Greens (WA) MLC for the South West, Diane Evers, has called on the State Government to take immediate steps to ensure that no more waste water contamination occurs off the coast of Cape Peron.
Recent works by the Water Corporation, associated with a major upgrade of the Woodman Point Wastewater Treatment Plant, had resulted in a rise in microbiology levels.
More than 150 dead mullet, along with some jellyfish, had washed up on the Safety Bay foreshore on March 28. While they were too decomposed to determine if there was a link to the leakage, the Water Corporation was sufficiently alarmed to warn people not to swim or fish within one kilometre of the plant.
Ms Evers said it was paramount that the ecological health of the prime tourist region was maintained.
“Apart from the tourism aspect, the area serves as a diverse aquatic life nursery. Maintaining water quality is necessary to ensure fish stocks are not depleted,” she said.
“This is not the first time water quality has been affected by nearby waste treatment.”
In 2015, about 3.5 million litres of sewage flowed from a drain into the waters of Safety Bay, a leakage which went unnoticed for about two weeks.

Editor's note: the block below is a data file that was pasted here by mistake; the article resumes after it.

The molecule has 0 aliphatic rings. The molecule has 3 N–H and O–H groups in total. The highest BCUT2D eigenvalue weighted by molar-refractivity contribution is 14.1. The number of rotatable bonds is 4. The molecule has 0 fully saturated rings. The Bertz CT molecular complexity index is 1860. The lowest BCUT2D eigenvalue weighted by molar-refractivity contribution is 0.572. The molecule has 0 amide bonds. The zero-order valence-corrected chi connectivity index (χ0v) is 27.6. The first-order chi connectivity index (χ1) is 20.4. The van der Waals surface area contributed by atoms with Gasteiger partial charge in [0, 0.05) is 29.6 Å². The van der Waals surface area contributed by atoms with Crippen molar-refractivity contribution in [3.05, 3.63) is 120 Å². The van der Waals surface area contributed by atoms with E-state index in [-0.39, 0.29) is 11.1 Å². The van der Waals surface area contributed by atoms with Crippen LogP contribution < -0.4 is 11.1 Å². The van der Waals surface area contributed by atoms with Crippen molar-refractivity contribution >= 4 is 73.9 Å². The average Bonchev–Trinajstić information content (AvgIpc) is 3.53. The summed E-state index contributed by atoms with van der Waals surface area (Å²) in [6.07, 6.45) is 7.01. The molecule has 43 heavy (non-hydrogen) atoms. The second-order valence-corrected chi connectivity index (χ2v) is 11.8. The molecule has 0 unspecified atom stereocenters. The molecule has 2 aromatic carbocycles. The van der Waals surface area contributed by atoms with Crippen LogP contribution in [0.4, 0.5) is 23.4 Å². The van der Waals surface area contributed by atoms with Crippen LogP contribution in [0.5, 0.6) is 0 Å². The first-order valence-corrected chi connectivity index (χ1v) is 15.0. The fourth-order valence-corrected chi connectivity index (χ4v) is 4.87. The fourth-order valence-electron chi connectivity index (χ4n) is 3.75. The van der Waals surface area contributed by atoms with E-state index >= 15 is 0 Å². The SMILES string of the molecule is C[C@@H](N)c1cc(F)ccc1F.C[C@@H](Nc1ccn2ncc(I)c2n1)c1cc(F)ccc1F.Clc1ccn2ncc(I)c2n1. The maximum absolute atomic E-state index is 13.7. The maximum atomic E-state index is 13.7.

Ms Evers said it was concerning to note that the Water Corporation could not guarantee the possibility of any future mishaps.
It said the $158 million upgrade to the Woodman Point facility had affected the efficiency of the wastewater amelioration process, in which waste is mixed with seawater to minimise the environmental impact.
Ms Evers said more stringent checks should be enforced to ensure there would be no repeat of the incident from the project, which is expected to be completed by October 2019.
“We want to ensure all future developments here prioritise the ecological health of this important WA water body,” she said.
Ms Evers also believes a world class coastal park could be established at Cape Peron.
“The recent scrapping of plans to develop the Mangles Bay Marine project shows how much the community values the region,” she said.
Following fierce opposition from locals and nearly 500 submissions against the project, the Western Australian Planning Commission recommended the plans be withdrawn.
Lands Minister Rita Saffioti said she now welcomed alternate projects on the land to boost jobs and create new places for people to visit.
“Creating a coastal park would not only help protect the region, but also boost its reputation as a tourist attraction,” Ms Evers said.